A cleaner Morphic for 3.5 (was: Re: Re-doing Morphic ( Was: Re:Traits prototype image ))

tblanchard at mac.com tblanchard at mac.com
Tue Feb 11 21:41:45 UTC 2003

On Tuesday, February 11, 2003, at 08:45  PM, Andreas Raab wrote:

> Daniel,
>> we could use this kind of
>> refactoring to separate the "Morphic" programmers use to build boring
>> old applications, from the "Morphic" that's perfect for eToys.
> Nothing personal, but as of now, this is the most frustating message I 
> have
> seen in this thread. Don't you realize that the Morphic that is 
> perfect for
> eToys *is* the one that is perfect for programmers?

I'm willing to be convinced - but I'm not sold.  It seems very buggy 
and fragile when working with it.  I can usually get something *sort 
of* like what I want - but its never quite solid.

> I'll give you just one example: If I want to make a button in eToys, 
> here is
> what I do. I go to the supplies flap, grab a rectangle...


Uh huh.  Why don't you grab a button object instead?  Is it because 
there isn't one ready to go?  As I work through morphic more and more 
I'm impressed with the wide range of base capabilities - and yet I 
can't help get the feeling that *any* morph could be a floor polish and 
a dessert topping at the same time.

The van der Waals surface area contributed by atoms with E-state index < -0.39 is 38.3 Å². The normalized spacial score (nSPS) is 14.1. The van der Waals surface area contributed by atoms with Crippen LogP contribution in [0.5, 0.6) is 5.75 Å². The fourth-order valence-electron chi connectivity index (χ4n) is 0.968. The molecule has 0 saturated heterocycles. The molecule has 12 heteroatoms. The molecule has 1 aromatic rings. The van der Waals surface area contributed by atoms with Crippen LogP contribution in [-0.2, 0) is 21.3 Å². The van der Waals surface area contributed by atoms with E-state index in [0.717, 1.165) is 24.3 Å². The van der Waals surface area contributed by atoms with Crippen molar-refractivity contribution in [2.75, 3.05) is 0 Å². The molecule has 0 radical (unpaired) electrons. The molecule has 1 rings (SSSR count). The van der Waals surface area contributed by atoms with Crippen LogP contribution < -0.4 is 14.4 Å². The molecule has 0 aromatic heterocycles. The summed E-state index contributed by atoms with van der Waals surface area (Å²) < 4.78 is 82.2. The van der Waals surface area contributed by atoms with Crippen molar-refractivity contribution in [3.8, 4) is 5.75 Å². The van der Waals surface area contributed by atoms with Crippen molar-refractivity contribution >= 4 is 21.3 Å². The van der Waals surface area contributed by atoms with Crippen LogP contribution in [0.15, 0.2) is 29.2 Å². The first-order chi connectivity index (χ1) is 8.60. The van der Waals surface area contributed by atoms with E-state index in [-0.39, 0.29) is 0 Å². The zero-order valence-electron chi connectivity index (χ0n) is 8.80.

> If I want to make the same button using your "programmer's morphic" 
> here is
> what I needed to do: Go to the tools flap, open a browser, make a 
> category....

You shouldn't have to do that either.  Something along the lines of

Button new label: 'OK'; color: aColor; pressedColor: 'anotherColor'; 
onMouseUpDo: [:sender | receiver okClicked ].

> So which way would you rather use yourself?!

Personally I prefer typing to direct manipulation - I also prefer to 
move files using bash rather than the Mac Finder and I prefer books to 
television so I'm probably not normal, but you asked. :-)

Anyhow, your examples up above just point out that the lack of a decent 
set of ready to go morphs is the real reason why bugs get introduced so 
rapidly. If you want to keep people from writing bad code, write it for 
them and make it so they can use it.

Todd Blanchard

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